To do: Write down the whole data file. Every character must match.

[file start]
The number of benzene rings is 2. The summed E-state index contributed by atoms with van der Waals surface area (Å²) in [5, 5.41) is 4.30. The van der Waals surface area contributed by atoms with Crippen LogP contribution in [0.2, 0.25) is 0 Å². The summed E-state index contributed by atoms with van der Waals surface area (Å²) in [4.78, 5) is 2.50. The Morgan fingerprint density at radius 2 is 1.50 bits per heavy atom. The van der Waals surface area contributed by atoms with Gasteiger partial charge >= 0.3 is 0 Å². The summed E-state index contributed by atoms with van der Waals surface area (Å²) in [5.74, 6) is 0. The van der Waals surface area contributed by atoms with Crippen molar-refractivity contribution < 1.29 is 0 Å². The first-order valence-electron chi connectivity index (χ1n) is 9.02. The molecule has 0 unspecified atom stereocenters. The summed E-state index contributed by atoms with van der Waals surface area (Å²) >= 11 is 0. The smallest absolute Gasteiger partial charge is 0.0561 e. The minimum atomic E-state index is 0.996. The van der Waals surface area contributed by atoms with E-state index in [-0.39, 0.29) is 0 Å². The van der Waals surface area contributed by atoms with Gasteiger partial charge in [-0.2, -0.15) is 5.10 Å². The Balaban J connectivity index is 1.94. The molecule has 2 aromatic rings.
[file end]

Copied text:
The number of benzene rings is 2. The summed E-state index contributed by atoms with van der Waals surface area (Å²) in [5, 5.41) is 4.30. The van der Waals surface area contributed by atoms with Crippen LogP contribution in [0.2, 0.25) is 0 Å². The summed E-state index contributed by atoms with van der Waals surface area (Å²) in [4.78, 5) is 2.50. The Morgan fingerprint density at radius 2 is 1.50 bits per heavy atom. The van der Waals surface area contributed by atoms with Gasteiger partial charge >= 0.3 is 0 Å². The summed E-state index contributed by atoms with van der Waals surface area (Å²) in [5.74, 6) is 0. The van der Waals surface area contributed by atoms with Crippen molar-refractivity contribution < 1.29 is 0 Å². The first-order valence-electron chi connectivity index (χ1n) is 9.02. The molecule has 0 unspecified atom stereocenters. The summed E-state index contributed by atoms with van der Waals surface area (Å²) >= 11 is 0. The smallest absolute Gasteiger partial charge is 0.0561 e. The minimum atomic E-state index is 0.996. The van der Waals surface area contributed by atoms with E-state index in [-0.39, 0.29) is 0 Å². The van der Waals surface area contributed by atoms with Gasteiger partial charge in [-0.2, -0.15) is 5.10 Å². The Balaban J connectivity index is 1.94. The molecule has 2 aromatic rings.